Email Letters: July 27, 2017

Elliott family invaluable to local tennis community

The Elliott family deserves our thanks. By pouring their lives into creating opportunities to play tennis, they have made Grand Junction a better place to live and recreate.

For decades, they have successfully run the Western Slope Open (formerly Taco Bell) tournament, which wouldn’t take place without their dedication to giving our citizens of all ages a chance to compete.

Elliott sisters Kathy, Sandra, Carol, and Tish run drills for adults twice weekly. Under the sisters’ positive and knowledgeable instruction, I have been able to improve my game while making new friends as a bonus.

Kathy also skillfully coordinates the USTA and city leagues – no small task – and some of our area high school tennis teams have been lucky enough to have talented Elliotts as coaches.

My 5-year-old son has seen my excitement over the sport, which inspired him to ask if he could take lessons. Who did a friend recommend? Mesa County Tennis – a program run by Ron Elliott, his brother Dave, and the capable young instructors they recruit.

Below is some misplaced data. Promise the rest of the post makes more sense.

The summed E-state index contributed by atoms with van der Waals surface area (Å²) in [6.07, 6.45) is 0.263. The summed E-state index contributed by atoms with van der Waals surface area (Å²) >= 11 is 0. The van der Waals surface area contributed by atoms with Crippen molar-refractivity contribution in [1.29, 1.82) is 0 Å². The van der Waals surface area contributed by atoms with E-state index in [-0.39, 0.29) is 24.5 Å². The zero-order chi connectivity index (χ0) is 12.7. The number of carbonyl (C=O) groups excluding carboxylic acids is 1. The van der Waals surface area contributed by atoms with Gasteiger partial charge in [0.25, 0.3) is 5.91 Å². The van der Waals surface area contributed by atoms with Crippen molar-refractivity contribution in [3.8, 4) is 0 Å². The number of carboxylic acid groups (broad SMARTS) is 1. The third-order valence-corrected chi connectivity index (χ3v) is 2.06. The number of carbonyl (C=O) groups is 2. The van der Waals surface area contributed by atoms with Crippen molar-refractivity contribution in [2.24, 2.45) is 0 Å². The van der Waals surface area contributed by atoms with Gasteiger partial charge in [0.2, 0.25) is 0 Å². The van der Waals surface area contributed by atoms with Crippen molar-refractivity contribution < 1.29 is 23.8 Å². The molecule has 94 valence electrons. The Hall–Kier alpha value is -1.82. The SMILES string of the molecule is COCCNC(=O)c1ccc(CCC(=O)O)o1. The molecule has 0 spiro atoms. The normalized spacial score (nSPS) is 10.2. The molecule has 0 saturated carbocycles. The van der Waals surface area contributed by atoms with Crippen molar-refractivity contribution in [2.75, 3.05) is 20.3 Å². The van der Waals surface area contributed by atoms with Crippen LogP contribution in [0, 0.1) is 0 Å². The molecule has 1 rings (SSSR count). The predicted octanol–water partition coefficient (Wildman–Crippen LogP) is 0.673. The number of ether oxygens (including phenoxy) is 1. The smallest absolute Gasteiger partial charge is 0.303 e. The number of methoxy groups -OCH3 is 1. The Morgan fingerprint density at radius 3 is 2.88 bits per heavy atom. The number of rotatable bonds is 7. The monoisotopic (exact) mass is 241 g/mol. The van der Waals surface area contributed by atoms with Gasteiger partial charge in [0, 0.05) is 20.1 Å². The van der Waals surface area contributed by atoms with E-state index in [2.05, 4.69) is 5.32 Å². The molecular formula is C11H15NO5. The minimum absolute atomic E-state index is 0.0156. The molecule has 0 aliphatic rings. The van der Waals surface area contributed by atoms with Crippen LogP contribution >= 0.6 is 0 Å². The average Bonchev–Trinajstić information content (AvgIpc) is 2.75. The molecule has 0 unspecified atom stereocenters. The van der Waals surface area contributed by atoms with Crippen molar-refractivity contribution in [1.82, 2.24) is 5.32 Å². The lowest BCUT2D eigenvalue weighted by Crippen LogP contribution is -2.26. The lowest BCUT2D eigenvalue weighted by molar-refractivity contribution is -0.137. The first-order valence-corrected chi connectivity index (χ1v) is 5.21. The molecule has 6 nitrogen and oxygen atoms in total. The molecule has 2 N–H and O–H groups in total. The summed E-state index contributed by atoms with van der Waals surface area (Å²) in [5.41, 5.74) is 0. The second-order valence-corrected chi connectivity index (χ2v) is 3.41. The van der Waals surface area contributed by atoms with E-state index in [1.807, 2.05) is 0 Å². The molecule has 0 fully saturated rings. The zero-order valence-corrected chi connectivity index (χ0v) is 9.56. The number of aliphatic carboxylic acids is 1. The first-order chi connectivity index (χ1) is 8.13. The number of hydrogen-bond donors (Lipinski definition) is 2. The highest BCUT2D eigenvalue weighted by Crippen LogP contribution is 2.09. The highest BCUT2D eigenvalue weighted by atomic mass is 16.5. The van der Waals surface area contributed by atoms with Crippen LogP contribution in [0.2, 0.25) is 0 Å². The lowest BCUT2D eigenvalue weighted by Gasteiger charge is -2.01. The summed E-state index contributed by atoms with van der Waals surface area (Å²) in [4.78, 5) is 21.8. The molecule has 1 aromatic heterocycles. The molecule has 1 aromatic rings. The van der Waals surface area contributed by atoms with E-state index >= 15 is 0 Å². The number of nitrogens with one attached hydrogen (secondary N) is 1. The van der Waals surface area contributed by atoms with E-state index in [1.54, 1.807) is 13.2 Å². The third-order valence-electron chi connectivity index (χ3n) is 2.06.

Tennis is a great positive outlet in my life, and it wouldn’t be the same without the opportunities for play that the Elliotts provide. They are not only great instructors, but also fun, kind, and hard-working people. We are lucky to have them as a part of our community, for tennis and beyond.

HANNAH BOU-MATAR
Grand Junction

Oil and gas industry furthering dialogue on how to optimize air quality

While most of the coverage of air emissions issues tend to focus on the more densely populated Denver Metro area, we on the Western Slope have a great deal of familiarity on the issue given our history of oil and gas development. That’s why I’m hopeful the Colorado Oil & Gas Association’s new “Clear the Air: The Facts on Climate, Emissions and Ozone” campaign maintains a statewide focus and serves to further dialogue on how we optimize our air quality everywhere.

There’s a lot of misinformation out there, and I think we’d all be well-served to use this as an opportunity to come together and find solutions that are not only effective in improving our air quality, but in keeping our statewide economy on a positive upward path. I applaud the industry for getting this conversation going.